Search This Blog

Wednesday 24 October 2018

The Waldheim Waltz, Documentary Film, Austria (2018), written and directed by Ruth Beckermann, 9* out of 10

Ruth Beckermann’s documentary The Waldheim Waltz consisting entirely of archive material, including her own first experiences with using a camera to document political events, is a skilful and timely piece of modern political history. With populism rising, it is also painfully relevant. The Waldheim Waltz has deservedly won several awards including the prestigious Golden Bear at the Berlin Film Festival. This is highly recommended viewing for anyone interested in modern politics. 

When the artist, writer, filmmaker and public intellectual Ruth Beckermann found a videotape copy of her first experiments with documenting events she was involved in on film and viewed the material, the idea slowly matured to make it the basis of a documentary on the events marking the Austrian presidential election of 1986 which put Austria in the international spotlight - and not in a complimentary way. It was in the run-up to that election that Austria found itself under unwelcome scrutiny from an American human rights NGO, the World Jewish Congress.

A very convenient foundational lie underlying the post-World-War- II re-birth was that in March 1938 Austria and its citizens had been the first victim of Nazi-German aggression. This lie was comforted by the all powers who were allied against Nazi-Germany and guaranteed the country's existence in the Austrian State Treaty of 1955. The catholic-fascist Austrian republic of 1938 had indeed been eliminated and annexed by Hitler’s Germany, but the Austrian people were anything but victims in the process, if one excludes Jews, Roma, communists and a few other courageous political opponents, most of whom were not really ever accepted by the vast majority of their co-citizens as part of the "true" Austrian people. Nevertheless, modern Austria's foundational lie was so convenient to many inside as well as outside of Austria that the country's international image of Mozart, the Sound of Music, Sachertorte and idyllic skiing holidays could cover some very dark and nasty truths of many of its people's willing adherence to Nazi Germany.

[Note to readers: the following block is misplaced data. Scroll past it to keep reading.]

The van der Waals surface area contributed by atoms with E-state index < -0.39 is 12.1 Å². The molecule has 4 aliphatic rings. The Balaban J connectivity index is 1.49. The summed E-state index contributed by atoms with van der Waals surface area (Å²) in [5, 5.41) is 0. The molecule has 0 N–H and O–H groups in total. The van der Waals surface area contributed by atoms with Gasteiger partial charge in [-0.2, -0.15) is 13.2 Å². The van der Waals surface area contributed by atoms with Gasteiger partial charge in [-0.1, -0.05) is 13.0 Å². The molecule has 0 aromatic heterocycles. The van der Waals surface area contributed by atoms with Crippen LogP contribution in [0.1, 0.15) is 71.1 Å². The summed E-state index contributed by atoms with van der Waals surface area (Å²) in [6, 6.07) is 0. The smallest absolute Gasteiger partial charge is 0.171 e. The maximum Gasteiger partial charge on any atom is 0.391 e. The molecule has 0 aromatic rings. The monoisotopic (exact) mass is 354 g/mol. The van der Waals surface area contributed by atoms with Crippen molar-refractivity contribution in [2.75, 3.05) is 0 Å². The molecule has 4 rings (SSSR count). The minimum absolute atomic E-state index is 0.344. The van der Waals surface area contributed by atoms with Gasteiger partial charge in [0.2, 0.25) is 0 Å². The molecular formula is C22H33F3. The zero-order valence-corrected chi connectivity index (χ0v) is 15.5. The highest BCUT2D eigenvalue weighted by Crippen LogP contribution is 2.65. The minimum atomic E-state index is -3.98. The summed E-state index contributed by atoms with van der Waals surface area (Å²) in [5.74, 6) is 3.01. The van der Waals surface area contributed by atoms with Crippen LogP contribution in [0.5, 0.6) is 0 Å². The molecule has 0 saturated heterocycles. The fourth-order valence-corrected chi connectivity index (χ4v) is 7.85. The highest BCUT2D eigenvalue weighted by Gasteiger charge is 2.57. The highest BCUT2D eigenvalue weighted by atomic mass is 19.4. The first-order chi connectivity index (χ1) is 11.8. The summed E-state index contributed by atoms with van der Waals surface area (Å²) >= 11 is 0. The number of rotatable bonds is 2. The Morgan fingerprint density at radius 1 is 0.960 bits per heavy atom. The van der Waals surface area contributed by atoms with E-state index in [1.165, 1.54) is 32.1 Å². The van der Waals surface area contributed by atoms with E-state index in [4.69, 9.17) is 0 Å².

And so it came that a tall thin Austrian diplomat and former foreign minister by the name of Kurt Waldheim was proposed as Secretary General of the United Nations by Bruno Kreisky, an Austrian chancellor with Jewish roots, who curried favour with the Austrian people by showing great tolerance towards Austrian politicians with a questionable record during World War II. Kurt Waldheim was appointed Secretary General of the United Nations held this office from 1972 to 1981.

In 1986 Waldheim became a candidate for the Austrian presidency for the Austrian People’s Party, a political party in this overwhelmingly Catholic country. that sees itself as based on Christian values. Waldheim’s campaign got off to a good start when a poster showed his aquiline facial features in front of a panorama of New York City, the twin towers still firmly standing to the left of his smiling portrait proclaiming the slogan: “The man whom the world trusts”.